Tag: charlie parker

The famous alto break.

The famous alto break.

Dial Records was one of the many small, specialty record labels that popped up after World War II. Unlike some of the others, Dial was focused almost exclusively on jazz. Owner Ross Russell was an ersatz novelist, reporter and music journalist. He served in the Merchant Marine during the war, and while stranded in the […]

Posted in: Jazz
By February 14, 2014 0 Comments Read More →

Individuality: a case for Erroll Garner, part 1.

As we’ve lamented here ad nauseum, individuality has become a lost art in jazz and other improvisational music. We talked earlier about tenor sax and trumpet players in that narrow temporal window between the demise of Swing and the birth of modern jazz, and how an immediately recognizable, unique style seemed to be an essential […]

Posted in: Iconoclasts, Jazz, Videos
Jazz’s leading men.
By January 10, 2014 0 Comments Read More →

Jazz’s leading men.

(left to right): Al Porcino, Marshall Royal, Mario Bauza The New York Times reports that trumpeter Al Porcino died on New Year’s Eve. Porcino was what is called in orchestral jazz a “lead” trumpeter. Unlike rock and roll, where the “lead guitarist” is the one who solos, lead players in jazz rarely do. Instead, the […]

Posted in: Jazz
With apologies to Miles Davis: a playlist

With apologies to Miles Davis: a playlist

We’ve created a playlist to support the contentions we’ve made in our four-part post, “With apologies to Miles Davis“. As with all of our listening suggestions, you can click on the song title and you’ll be taken to an Amazon.com page where you can either listen to a sample, buy the individual song as an […]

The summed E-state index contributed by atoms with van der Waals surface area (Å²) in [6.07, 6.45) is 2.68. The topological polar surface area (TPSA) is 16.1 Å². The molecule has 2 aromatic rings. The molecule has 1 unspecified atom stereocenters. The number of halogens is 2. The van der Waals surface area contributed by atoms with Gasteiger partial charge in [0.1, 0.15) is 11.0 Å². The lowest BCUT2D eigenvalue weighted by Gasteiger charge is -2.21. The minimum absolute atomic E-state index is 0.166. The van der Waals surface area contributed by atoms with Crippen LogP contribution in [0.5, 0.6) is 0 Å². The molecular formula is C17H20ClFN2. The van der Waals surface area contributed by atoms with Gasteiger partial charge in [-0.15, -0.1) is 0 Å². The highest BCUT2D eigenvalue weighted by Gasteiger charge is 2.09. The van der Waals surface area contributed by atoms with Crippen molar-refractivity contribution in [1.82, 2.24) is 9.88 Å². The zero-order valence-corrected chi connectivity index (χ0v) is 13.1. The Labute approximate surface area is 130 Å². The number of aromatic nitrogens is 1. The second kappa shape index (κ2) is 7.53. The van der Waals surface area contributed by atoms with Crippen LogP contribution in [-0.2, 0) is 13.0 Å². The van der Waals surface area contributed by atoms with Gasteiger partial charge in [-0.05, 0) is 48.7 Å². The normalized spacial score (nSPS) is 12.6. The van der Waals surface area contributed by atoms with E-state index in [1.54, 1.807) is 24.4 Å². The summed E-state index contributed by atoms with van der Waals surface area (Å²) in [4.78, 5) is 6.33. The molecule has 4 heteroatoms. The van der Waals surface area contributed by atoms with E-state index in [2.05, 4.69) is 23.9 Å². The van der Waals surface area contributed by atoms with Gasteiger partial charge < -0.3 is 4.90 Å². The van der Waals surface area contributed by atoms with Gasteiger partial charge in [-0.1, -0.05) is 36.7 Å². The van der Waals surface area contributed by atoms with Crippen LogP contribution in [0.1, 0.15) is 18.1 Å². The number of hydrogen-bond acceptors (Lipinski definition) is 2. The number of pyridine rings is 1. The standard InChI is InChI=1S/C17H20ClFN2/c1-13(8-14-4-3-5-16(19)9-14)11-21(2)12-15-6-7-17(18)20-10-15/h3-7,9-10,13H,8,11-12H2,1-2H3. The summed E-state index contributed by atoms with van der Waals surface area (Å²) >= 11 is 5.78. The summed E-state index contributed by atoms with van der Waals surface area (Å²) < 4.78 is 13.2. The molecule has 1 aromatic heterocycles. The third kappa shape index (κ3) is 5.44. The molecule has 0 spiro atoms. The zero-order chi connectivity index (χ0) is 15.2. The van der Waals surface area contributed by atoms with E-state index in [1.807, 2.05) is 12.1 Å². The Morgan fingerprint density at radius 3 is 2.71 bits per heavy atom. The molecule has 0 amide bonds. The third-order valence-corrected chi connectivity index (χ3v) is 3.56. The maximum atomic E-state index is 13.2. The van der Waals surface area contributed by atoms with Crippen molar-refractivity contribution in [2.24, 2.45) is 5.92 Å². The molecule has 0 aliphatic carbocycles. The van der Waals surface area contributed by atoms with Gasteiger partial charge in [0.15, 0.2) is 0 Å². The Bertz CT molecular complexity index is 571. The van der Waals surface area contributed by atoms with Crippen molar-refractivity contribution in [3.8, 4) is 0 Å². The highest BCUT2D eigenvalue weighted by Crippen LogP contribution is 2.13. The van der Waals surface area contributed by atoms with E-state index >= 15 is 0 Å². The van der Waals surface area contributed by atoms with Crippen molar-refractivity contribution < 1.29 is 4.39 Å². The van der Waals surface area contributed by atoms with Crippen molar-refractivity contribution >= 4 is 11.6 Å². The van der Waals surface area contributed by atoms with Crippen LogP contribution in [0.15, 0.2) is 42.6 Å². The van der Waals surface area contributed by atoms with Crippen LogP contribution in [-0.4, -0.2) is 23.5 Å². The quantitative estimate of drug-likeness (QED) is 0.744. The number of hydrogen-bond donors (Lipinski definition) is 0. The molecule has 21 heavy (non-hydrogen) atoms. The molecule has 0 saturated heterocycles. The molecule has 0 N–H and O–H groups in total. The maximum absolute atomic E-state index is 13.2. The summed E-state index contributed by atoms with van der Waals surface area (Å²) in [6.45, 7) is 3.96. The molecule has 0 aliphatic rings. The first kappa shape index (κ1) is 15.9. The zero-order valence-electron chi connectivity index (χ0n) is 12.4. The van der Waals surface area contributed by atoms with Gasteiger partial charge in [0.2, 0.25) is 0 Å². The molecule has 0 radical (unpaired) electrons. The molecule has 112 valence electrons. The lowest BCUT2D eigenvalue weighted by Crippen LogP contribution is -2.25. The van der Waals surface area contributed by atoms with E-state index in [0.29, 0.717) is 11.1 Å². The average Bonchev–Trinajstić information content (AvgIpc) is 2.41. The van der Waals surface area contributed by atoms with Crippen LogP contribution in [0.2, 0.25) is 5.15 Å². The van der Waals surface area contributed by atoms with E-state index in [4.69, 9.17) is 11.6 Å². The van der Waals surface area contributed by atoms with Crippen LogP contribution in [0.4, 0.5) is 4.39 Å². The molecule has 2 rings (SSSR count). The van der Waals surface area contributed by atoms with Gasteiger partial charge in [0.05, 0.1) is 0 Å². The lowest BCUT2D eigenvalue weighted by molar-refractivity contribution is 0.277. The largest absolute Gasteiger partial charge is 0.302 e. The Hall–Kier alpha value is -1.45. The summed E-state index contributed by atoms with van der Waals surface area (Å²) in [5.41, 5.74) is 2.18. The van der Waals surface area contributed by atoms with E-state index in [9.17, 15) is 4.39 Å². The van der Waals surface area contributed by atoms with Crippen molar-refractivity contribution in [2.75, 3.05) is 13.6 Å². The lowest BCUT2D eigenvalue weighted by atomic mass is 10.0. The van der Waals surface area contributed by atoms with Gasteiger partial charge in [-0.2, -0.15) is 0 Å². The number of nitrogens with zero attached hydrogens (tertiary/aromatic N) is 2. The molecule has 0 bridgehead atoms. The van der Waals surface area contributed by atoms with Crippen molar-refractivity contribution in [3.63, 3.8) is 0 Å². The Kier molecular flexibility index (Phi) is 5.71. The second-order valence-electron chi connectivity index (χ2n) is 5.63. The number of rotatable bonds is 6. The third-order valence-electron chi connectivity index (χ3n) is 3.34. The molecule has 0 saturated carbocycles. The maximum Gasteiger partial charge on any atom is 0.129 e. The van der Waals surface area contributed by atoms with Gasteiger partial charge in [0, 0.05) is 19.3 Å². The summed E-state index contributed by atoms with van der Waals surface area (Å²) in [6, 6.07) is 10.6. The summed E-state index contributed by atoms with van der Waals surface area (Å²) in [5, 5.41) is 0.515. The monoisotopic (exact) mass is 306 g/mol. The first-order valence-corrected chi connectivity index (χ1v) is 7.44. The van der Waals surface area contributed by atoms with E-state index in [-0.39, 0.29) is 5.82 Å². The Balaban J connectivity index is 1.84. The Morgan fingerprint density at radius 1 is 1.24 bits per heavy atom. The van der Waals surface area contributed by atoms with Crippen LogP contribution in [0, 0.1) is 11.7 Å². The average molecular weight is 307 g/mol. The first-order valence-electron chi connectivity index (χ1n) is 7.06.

With apologies to Miles Davis (part 1).
By March 31, 2013 0 Comments Read More →

With apologies to Miles Davis (part 1).

(left) Billy Eckstine’s band, about 1945; (right) Miles, Lee Konitz and Gerry Mulligan, 1949. Miles Davis is a name that still carries some weight outside jazz circles, and for folks of a certain age, he represents styles and raisons d’etre that transcend the limited cultural impact of improvised music. For those who actually remember Miles […]

Posted in: Iconoclasts, Jazz
By March 11, 2013 1 Comments Read More →

Hendrix and other dead things, like jazz.

(above) Audio file of Jimi Hendrix playing on the the 1965 Isley Brothers recording “Testify”. Jimi Hendrix’s People, Hell and Angels collection has been out for a week now, and with the dust from that event settled, one can make a couple of observations. It’s a mostly-unremarkable set of studio odds and ends from the […]

The clubs where modern jazz was born.

The clubs where modern jazz was born.

New York City, while always the main mecca of jazz, enjoyed a period of full flower during World War II that will likely never be seen again in any genre or town. Prior to the war, jazz had been an uptown thing, flourishing in small, integrated Harlem clubs, segregated cabarets and black dance palaces like […]

Posted in: Jazz
Jazz archaeology.

Jazz archaeology.

From left to right (above): Sidney Bechet’s soprano sax, Louis Armstrong’s first cornet, Lester Young’s tenor, Roy Eldridge’s trumpet Aficionados of practically anything enjoy the arcane, the ephemeral, the trivial, the obscure and even the bizarre about whatever it is that captures their devotion. Students of “serious” history are no exception. And they certainly don’t […]

Posted in: Jazz

In praise of weirdos.

One thing that strikes us about the current state of American audio culture is the conspicuous lack of weirdos. We’re not talking about people who simply dress weird, or those who act weird due to mental impairments or disease. And we aren’t talking about “weird” when it becomes some sort of mainstream thing, like “alternative” […]

What’s in a name?
By February 25, 2013 0 Comments Read More →

What’s in a name?

As anyone with even a cursory knowledge of jazz is aware, many of its most famous exponents, particularly those working in the years 1940 through 1960, were users of pharmaceuticals, both legal and otherwise. The most dangerous drug typically abused in that era was heroin. While musicians had been smokers of marijuana from jazz’s earliest […]

Posted in: Jazz, Odds & Ends

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